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Artist tests the limits of beauty

ANNA BLOOM, Of the Record staff

Technically speaking, Ginny Ruffner cannot meld glass and metal. The materials don’t mix it’s an impossibility. Her 6-foot-high flower-like forms that will soon show at the Kimball Art Center, likewise don’t exist in nature. But that’s what is fun about her work, Ruffner insists, and that’s what imagination is good for.

"I like a challenge," she explains and, given Ruffner’s life story, few could disagree with that statement.

Ruffner, a Seattle-based studio glass artist and innovator and a contemporary of Dale Chihuly, survived a car crash 16 years ago that left her in a coma for weeks and in the hospital for months. For five years, she relied on a wheelchair. Despite the handicaps, however, Ruffner emerged from the wreck still an artist. When asked about it, Ruffner calls the accident "old news."

Furthermore, she had no choice, she says: being an artist is not about what you do, it’s who you are.

"It’s definitely made some obvious changes in a) the way I talk and b) the way I walk, but everything else is just fine," she says. "If it’s affected me at all, it’s only made me all the more determined to make art — this is what I need to be doing, this is why I’m here."

Ruffner holds a master’s degree in drawing and painting from the University of Georgia and shows work in more than 30 museums around the world.

The 10-piece show at the Kimball opening Saturday, Nov. 3, is titled "Aesthetic Engineering" and is, in part, Ruffner’s reflection of her profession. Whereas glass is perceived as weaker or more fragile than metal, in its ideal form, glass is much stronger, she explains. Ruffner appreciates the contradiction, because she often finds a similar misconception in the public’s perception of being an artist.

"Making art is perceived as an easy thing to do and other jobs are perceived as being difficult, which is not always true," she says. "Art making can be extremely difficult because the insides are what you use to give art meaning — what you think, what you feel. There are no other jobs where you put your insides, your interior on the line."

More literally, "Aesthetic Engineering" is Ruffner’s investigation of beauty. She enjoys the hybrid, the mix, and the imagination of tinkering with objects like flowers, a universal symbol for something pretty.

"For years, I have been curious or investigating beauty, its meaning and its uses and how we teach it, how we create it, how we define it," she explains. "For me to feel or to signify the concept of beauty is to find a recognizable object that would signify beauty. That’s kind of hard. What is a universally accepted thing that connotes beauty? Flowers are a good way."

Ruffner works from the inside out. She argues her works will never look like Chihuly’s or anyone else’s, because her process is innate and inherently carry’s her mark.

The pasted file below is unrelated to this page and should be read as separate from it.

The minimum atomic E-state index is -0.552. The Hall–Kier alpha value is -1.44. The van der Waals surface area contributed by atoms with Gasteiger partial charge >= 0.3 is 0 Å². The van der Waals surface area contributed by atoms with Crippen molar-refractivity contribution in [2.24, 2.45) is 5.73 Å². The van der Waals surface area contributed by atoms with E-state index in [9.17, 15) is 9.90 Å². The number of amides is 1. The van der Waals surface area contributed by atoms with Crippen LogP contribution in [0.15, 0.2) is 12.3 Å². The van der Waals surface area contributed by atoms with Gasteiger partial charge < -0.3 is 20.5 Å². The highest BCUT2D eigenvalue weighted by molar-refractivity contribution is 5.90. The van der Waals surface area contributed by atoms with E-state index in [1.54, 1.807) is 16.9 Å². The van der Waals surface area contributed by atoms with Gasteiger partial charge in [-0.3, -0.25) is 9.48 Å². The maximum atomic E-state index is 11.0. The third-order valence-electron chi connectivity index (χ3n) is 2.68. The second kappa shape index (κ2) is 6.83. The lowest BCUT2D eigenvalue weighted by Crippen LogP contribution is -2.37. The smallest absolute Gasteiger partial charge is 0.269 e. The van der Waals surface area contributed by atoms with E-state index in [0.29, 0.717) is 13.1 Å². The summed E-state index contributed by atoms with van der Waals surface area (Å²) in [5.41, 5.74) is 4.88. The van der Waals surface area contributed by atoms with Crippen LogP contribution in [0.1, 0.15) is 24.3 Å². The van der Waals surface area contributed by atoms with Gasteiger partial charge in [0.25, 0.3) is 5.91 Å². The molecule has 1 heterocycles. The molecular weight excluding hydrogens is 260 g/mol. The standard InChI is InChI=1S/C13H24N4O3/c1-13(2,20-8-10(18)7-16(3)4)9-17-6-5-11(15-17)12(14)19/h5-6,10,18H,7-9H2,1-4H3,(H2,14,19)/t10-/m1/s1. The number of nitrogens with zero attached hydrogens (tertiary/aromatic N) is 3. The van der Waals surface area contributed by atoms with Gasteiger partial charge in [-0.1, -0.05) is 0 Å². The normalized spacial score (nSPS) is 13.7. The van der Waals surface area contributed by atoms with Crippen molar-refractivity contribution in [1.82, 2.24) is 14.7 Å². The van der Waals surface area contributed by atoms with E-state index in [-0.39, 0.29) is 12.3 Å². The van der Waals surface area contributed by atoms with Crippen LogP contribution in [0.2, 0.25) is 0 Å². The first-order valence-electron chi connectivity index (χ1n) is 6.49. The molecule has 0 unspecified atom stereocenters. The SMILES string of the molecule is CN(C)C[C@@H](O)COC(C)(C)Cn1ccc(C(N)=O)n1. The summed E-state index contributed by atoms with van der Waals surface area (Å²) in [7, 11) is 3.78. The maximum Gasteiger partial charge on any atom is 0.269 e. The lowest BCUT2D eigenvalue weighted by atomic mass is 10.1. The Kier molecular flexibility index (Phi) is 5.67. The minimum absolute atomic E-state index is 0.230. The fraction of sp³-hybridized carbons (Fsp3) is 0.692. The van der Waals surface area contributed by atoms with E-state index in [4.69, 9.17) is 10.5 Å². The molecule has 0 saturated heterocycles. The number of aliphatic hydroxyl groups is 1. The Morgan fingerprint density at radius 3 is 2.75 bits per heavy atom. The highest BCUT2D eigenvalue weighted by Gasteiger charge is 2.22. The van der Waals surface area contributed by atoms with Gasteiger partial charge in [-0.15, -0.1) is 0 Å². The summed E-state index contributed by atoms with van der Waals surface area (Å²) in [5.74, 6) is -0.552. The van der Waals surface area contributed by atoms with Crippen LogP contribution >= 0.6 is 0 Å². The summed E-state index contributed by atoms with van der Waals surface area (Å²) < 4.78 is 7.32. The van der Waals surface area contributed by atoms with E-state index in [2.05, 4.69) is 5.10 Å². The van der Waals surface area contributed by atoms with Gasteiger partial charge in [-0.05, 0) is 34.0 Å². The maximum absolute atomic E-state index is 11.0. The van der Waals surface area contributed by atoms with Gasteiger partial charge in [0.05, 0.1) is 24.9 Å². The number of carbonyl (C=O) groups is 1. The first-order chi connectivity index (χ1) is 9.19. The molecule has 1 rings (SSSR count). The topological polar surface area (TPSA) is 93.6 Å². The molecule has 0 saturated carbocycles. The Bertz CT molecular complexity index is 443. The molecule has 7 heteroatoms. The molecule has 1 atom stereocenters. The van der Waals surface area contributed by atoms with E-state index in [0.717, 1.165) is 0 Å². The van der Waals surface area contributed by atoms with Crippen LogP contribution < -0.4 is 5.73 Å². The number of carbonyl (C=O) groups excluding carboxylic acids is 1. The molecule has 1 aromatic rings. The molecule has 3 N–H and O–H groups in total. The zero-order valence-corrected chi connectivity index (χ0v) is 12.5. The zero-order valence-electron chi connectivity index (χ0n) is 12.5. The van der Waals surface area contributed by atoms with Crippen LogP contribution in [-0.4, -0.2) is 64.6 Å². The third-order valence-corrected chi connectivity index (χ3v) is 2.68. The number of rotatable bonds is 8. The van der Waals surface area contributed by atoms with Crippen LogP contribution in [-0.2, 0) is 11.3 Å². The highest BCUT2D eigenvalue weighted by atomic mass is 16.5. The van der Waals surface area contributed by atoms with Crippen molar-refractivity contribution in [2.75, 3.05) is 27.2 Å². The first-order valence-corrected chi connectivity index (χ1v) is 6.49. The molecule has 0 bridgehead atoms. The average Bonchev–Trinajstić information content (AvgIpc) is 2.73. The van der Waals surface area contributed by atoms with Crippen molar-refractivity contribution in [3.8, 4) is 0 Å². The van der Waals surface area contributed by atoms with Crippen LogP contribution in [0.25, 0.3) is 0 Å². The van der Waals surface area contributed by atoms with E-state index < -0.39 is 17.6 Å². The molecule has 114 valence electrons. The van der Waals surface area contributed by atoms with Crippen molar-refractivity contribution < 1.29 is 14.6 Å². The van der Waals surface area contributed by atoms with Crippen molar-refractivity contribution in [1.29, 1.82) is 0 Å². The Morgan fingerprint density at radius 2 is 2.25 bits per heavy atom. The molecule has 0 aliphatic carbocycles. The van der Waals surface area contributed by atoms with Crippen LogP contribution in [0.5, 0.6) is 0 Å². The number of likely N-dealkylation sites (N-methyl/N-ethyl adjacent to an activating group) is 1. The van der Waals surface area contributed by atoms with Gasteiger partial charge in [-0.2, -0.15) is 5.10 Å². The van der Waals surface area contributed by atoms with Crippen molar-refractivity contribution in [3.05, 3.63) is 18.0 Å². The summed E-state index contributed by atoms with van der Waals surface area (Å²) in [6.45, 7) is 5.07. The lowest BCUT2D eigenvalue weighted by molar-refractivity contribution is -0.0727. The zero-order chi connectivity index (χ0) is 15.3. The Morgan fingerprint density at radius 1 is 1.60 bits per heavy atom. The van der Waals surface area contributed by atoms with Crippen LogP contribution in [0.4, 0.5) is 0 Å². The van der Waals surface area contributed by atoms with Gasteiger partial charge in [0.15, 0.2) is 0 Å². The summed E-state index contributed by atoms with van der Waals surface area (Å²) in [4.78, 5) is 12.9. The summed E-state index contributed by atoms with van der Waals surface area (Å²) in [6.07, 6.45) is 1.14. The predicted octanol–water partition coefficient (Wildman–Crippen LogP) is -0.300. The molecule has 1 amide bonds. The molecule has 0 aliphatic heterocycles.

"I just make art from my life, my heart, my soul, my experience," Ruffner says, "and no one has that but me and that’s what makes me different."

Mainly, Ruffner sketches and, from time to time, gets involved with the glass-blowing portion of her creations. She considers herself an architect, a composer, drafting detailed instructions to be performed by experts in glass blowing and metal fabrication.

"I am the content provider, to use the computer lingo," she says. "It’s like being an architect. We all know what a Frank Geary building looks like, but I guarantee you he did not even touch it when it was being constructed and the same thing for like a composer. A composer most often does not play in the orchestra every single time, his or her piece is performed."

Ruffner has never been to Park City before, but she plans on making a splash. These days, she works in a grand scale, making sculptures that require a truck to move, so that her work can’t help but be noticed.

"Anything smaller than your head is very easy to ignore: ‘Oh that’s nice. Put it on the shelf and dust it every week and then every now and again look at it and say, ‘Oh yeah, that’s pretty." I want something that is un-ignorable — that you can’t just put on a shelf and ignore," she says. "Kind of pushy, huh?"

Members and the public, invited to sign up for memberships, are welcome to attend the opening of "Aesthetic Engineering" at the Kimball Art Center Saturday, Nov. 3 beginning at 6 p.m. R.S.V.P. to officemanager@kimball-art.org. Ruffner’s work will be on display through Jan. 10. The Kimball Art Center is located at 638 Park Ave. and is open from 10 a.m. to 5 p.m. on weekdays, closed on Tuesdays and is open from noon to 5 p.m. on weekends. For details, visit http://www.kimball-art.org and for more information about Ginny Ruffner, visit http://www.ginnyruffner.com.


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